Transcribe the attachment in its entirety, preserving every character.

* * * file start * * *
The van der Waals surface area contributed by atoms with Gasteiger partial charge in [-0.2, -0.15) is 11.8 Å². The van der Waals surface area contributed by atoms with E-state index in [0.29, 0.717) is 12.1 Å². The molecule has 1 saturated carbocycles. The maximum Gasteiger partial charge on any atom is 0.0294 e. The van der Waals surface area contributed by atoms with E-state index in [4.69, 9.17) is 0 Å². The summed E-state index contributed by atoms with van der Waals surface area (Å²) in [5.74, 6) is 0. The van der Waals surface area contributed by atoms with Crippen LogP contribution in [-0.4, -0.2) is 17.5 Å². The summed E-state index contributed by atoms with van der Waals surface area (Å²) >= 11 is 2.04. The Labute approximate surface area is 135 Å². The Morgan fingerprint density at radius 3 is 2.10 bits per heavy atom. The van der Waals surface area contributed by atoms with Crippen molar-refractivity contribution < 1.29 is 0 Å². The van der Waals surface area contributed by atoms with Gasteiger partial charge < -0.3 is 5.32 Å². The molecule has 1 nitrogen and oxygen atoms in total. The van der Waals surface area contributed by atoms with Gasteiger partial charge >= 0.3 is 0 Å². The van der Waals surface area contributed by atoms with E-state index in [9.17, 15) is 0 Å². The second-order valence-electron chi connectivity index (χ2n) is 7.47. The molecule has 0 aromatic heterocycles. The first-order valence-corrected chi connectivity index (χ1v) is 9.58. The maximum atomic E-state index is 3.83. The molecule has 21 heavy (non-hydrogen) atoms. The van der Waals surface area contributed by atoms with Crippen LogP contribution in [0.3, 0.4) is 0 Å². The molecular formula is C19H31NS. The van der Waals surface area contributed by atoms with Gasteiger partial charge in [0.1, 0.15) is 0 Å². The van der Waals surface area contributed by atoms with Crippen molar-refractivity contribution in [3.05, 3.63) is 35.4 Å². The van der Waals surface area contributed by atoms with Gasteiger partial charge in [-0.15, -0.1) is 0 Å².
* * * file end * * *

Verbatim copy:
The van der Waals surface area contributed by atoms with Gasteiger partial charge in [-0.2, -0.15) is 11.8 Å². The van der Waals surface area contributed by atoms with E-state index in [0.29, 0.717) is 12.1 Å². The molecule has 1 saturated carbocycles. The maximum Gasteiger partial charge on any atom is 0.0294 e. The van der Waals surface area contributed by atoms with E-state index in [4.69, 9.17) is 0 Å². The summed E-state index contributed by atoms with van der Waals surface area (Å²) in [5.74, 6) is 0. The van der Waals surface area contributed by atoms with Crippen LogP contribution in [-0.4, -0.2) is 17.5 Å². The summed E-state index contributed by atoms with van der Waals surface area (Å²) >= 11 is 2.04. The Labute approximate surface area is 135 Å². The Morgan fingerprint density at radius 3 is 2.10 bits per heavy atom. The van der Waals surface area contributed by atoms with Crippen molar-refractivity contribution < 1.29 is 0 Å². The van der Waals surface area contributed by atoms with Gasteiger partial charge < -0.3 is 5.32 Å². The molecule has 1 nitrogen and oxygen atoms in total. The van der Waals surface area contributed by atoms with Gasteiger partial charge >= 0.3 is 0 Å². The van der Waals surface area contributed by atoms with E-state index in [9.17, 15) is 0 Å². The second-order valence-electron chi connectivity index (χ2n) is 7.47. The molecule has 0 aromatic heterocycles. The first-order valence-corrected chi connectivity index (χ1v) is 9.58. The maximum atomic E-state index is 3.83. The molecule has 21 heavy (non-hydrogen) atoms. The van der Waals surface area contributed by atoms with Crippen LogP contribution in [0.3, 0.4) is 0 Å². The molecular formula is C19H31NS. The van der Waals surface area contributed by atoms with Gasteiger partial charge in [0.1, 0.15) is 0 Å². The van der Waals surface area contributed by atoms with Crippen molar-refractivity contribution in [3.05, 3.63) is 35.4 Å². The van der Waals surface area contributed by atoms with Gasteiger partial charge in [-0.15, -0.1) is 0 Å².